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3 questions with Irene Politis, pastry maker 

Yiasou Greek Festival returns

Since its start in 1978, the annual Yiasou Greek Festival at Holy Trinity Greek Orthodox Cathedral has lured countless Charlotteans out for a celebration of Greek culture and, as the gods would have it, food. The deliciously sweet pastries are prepared by the church's Agia Elpis Ladies Philoptochos Society. Irene Politis, a longtime pastry maker and member of the club, manages the kitchen along with 30 to 40 other women, who bake for days leading up to and throughout the festival. Politis, a first-generation Greek-American born in Macon, Ga., finds the treats are as central to her heritage as they are to her palate. We predict that you will find them pretty irresistible, too. The festival (www.yiasoufestival.org) kicks off Sept. 13 and runs through Sept. 16.

Creative Loafing: How did you learn to make such a wide assortment of Greek pastries?

Irene Politis: I learned a lot watching my grandmother and mother, growing up, and then ever since I got married — I've been married for 34 years. I started making a lot of pastries on my own, too. But I've also learned by coming to the church and watching some of the older women preparing for the festival during the years that I've been helping.

I've heard that preparations for making baklava can be tedious, but otherwise it's actually a fairly simple procedure. What do you think?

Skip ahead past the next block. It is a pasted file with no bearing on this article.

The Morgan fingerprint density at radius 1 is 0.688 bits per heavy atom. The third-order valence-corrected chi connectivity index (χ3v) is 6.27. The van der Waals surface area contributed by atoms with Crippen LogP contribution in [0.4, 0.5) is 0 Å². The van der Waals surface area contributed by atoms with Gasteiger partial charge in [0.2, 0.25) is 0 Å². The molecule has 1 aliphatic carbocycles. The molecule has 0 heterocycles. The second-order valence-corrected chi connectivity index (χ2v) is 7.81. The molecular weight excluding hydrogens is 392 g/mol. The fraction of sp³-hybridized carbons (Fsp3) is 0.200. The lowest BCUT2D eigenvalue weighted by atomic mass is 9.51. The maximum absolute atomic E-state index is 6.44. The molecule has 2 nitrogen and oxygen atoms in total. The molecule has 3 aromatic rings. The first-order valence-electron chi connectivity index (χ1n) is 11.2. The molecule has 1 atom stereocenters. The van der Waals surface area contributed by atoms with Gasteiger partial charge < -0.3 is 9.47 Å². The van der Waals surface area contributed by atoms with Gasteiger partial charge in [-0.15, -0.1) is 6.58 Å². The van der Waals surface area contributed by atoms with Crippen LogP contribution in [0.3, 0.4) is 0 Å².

The phyllo dough has to be defrosted and you have to make it fast because you don't want to let it get hard and break up into pieces. Otherwise, it's really very easy to make. The hard part, I think, is cutting it into the diamond-shaped pieces, because you have to cut straight and it has to be even. But as far as layering the baklava, it's very simple, and the nut mixture is easy to put together. It's really not that hard to make.

What's your personal favorite Greek pastry to make?

I make koulouria, the crispy twisted cookie, at my house all the time. I always have those on hand, because it's just a great cookie. They're good to have in the morning with coffee or in the afternoon with a cup of tea. We sell those in bags by the dozen over here at the festival and outside at the coffee shop. I love making baklava, too.

For more information about the Greek Festival, visit www.yiasoufestival.org.

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